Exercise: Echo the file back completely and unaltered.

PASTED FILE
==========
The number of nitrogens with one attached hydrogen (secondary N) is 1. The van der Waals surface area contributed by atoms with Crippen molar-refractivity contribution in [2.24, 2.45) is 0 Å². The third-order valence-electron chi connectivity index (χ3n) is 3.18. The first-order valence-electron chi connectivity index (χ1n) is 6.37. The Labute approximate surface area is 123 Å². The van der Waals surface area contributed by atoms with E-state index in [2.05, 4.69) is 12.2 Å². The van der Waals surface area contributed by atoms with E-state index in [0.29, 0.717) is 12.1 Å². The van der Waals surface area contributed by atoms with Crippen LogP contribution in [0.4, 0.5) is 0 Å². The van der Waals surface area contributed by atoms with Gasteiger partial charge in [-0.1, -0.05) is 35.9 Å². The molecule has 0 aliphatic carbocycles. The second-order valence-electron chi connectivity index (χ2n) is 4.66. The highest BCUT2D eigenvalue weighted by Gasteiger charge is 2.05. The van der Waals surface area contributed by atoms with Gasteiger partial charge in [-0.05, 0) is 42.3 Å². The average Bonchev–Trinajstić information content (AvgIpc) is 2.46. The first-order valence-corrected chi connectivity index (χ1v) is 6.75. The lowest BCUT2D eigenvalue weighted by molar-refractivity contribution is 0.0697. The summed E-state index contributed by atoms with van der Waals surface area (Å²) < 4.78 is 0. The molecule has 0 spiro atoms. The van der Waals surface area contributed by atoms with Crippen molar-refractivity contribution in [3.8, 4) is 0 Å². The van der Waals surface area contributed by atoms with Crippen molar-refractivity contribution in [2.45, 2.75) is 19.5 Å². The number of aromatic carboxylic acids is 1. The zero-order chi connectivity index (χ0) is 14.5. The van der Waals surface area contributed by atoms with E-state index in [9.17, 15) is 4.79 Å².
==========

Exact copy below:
The number of nitrogens with one attached hydrogen (secondary N) is 1. The van der Waals surface area contributed by atoms with Crippen molar-refractivity contribution in [2.24, 2.45) is 0 Å². The third-order valence-electron chi connectivity index (χ3n) is 3.18. The first-order valence-electron chi connectivity index (χ1n) is 6.37. The Labute approximate surface area is 123 Å². The van der Waals surface area contributed by atoms with E-state index in [2.05, 4.69) is 12.2 Å². The van der Waals surface area contributed by atoms with E-state index in [0.29, 0.717) is 12.1 Å². The van der Waals surface area contributed by atoms with Crippen LogP contribution in [0.4, 0.5) is 0 Å². The van der Waals surface area contributed by atoms with Gasteiger partial charge in [-0.1, -0.05) is 35.9 Å². The molecule has 0 aliphatic carbocycles. The second-order valence-electron chi connectivity index (χ2n) is 4.66. The highest BCUT2D eigenvalue weighted by Gasteiger charge is 2.05. The van der Waals surface area contributed by atoms with Gasteiger partial charge in [-0.05, 0) is 42.3 Å². The average Bonchev–Trinajstić information content (AvgIpc) is 2.46. The first-order valence-corrected chi connectivity index (χ1v) is 6.75. The lowest BCUT2D eigenvalue weighted by molar-refractivity contribution is 0.0697. The summed E-state index contributed by atoms with van der Waals surface area (Å²) < 4.78 is 0. The molecule has 0 spiro atoms. The van der Waals surface area contributed by atoms with Crippen molar-refractivity contribution in [3.8, 4) is 0 Å². The van der Waals surface area contributed by atoms with Crippen molar-refractivity contribution in [2.45, 2.75) is 19.5 Å². The number of aromatic carboxylic acids is 1. The zero-order chi connectivity index (χ0) is 14.5. The van der Waals surface area contributed by atoms with E-state index in [9.17, 15) is 4.79 Å².